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Tuesday, December 21, 2010

Intonation, part II: Ringing Notes and Super Ears

In my last discussion, I talked about improving intonation by improving tone. Today I want to talk about awakening the student's ear and kinesthetic sensations related to pitch. I do that by using the 9 natural ringing notes of first position and helping the student to hear tone and sympathetic vibrations. Along with seeing and hearing, I try to incorporate references to touch and sensation as well.

There are nine notes on the violin that naturally ring with a little extra sparkle in first position. They are those notes that bear the same names as the open strings: G, D, A, and E. These notes are:

©Paula E. Bird 2010

Use the fourth finger to play the D, A, and E. When I ask my student to play each of these notes, we note that the open string that bears the same name will sympathetically vibrate at the same time. If the student plays with a full, warm tone, the open string will vibrate with a greater width to match the depth of tone quality. This all presumes that the student is using the left hand properly and holding it in a way that allows the open strings to ring freely. A student who holds the left hand too low for the string to sound, will not hear the extra sparkle in the note's timbre.

Students of all ages seem to enjoy this exercise, even my really young elementary students. All students have been capable of seeing and hearing the sympathetic ringing of the open string.

This exercise can also be accomplished using octaves, e.g., the third finger G on the D string sounded alongside the open G string, the third finger D on the A string sounded alongside the open D string, and the third finger A on the E string sounded alongside the open A string.

I put together a simple exercise that displays various combinations of these notes and fingerings to give the student an opportunity to learn about these ringing notes through a systematic exercise or etude:

©Paula E. Bird 2010

I also use various finger patterns as drones, but I'd like to save the drone exercises for future discussions about using finger patterns, because drones are just one example of the types of benefits that one derives from the use of finger patterns.

Although the purpose of the exercises described above is for the development of the student's ear, the exercises also serve another purpose in that they awaken the student to the kinesthetic qualities of the sound as well. When a string sympathetically vibrates alongside a note of the same name, the extra "sparkle" that the student hears is also felt as an extra "umph" of physical vibration to the student's body. When we hold the violin, we are subject to several points of contact between the instrument and the body, and these are points that will connect the vibrations of the pitch to the student's body. I try to alert the student to these other sensations as well as to the pitch so that the student becomes more aware of the kinesthetic feeling of the correct pitch. There are many times in big symphony works when I cannot hear my high note pitches well above the fortissimo brass blow across the orchestra from me. I can still feel the kinesthetic sensation of the pitch vibration in my body through my contact with my violin, and I can still tell that I am in tune with the brass (although perhaps not heard as well).*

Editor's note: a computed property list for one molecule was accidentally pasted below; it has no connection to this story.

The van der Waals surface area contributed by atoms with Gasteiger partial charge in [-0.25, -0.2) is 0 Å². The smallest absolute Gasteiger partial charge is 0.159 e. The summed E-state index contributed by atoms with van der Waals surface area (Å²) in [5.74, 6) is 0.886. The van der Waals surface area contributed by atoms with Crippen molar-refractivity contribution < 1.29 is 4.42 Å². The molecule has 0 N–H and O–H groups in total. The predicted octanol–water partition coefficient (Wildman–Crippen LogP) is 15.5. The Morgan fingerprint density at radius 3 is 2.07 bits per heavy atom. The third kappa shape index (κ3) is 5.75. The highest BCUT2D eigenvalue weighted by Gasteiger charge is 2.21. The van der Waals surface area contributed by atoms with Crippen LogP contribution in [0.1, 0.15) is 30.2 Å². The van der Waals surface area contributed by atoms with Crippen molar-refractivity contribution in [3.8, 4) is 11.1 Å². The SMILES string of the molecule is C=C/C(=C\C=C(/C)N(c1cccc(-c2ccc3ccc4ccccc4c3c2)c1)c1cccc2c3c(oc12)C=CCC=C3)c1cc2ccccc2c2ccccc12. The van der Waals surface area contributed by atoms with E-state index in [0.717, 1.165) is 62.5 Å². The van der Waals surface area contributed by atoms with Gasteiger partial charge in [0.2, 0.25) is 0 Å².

One last note relates to something I call "headphone syndrome." I was first alerted to this problem through a publication called Brain Gym: Simple Activities for Whole Brain Learning by Paul E. Dennison, Ph.D. and Gail E. Dennison, published by Edu Kinesthetics (June 1992). You can still find this book on and other places. In a footnote under one exercise, the authors mentioned that some students might have a particularly difficult time hearing well if they have been relying on headphones to a heavy extent. I'm not going into the reasons for this phenomenon, but I will state that I have observed similar difficulties in my teaching experience. Students frequently spend large amounts of their day with headphones or ear buds over or in their ears, so this "syndrome" is more than likely.

I find that one of the exercises mentioned in the book helps to awaken the ears. I call it wakening up the "super ears." Hold your hands out in front of you, palms facing forward. Then while holding that palms-forward position, bring your hands back behind your ears until the hands are behind the ears and the thumbs are in front of the ears. Then gently rub the ears' edges and lobes between the thumb and the other fingers. Start at one end of the ear and work around to the other edge, trying to roll out the curled edge of the ear. The ears will tingle. They will also "come to life." Students seem to hear better, perhaps because they are more aware of their ears. It's a simple exercise, but the ears really get a workout.

If you study the book, you will learn that this exercise has many other added benefits to it in terms of integration between the brain and various other body systems or parts. I highly recommend this book. There are many interesting exercises that would work well in group class settings.

We are coming to the end of the year 2010 although we are only at a midpoint in the school year. Still, I enjoy this time of year when I get a few extra moments to relax and ponder my upcoming year of teaching and playing. I'm sifting through various ideas about goals and enjoying the planning process for addressing my goals.

If I don't have a chance to continue our discussion in the next three days, let me wish "Merry Christmas" to everyone. I'm off to play another "Nutcracker" ballet with the Austin Ballet.
* I'm referring to a few moments that occur in Respighi's "Pines of Rome."

©Paula E. Bird 2010

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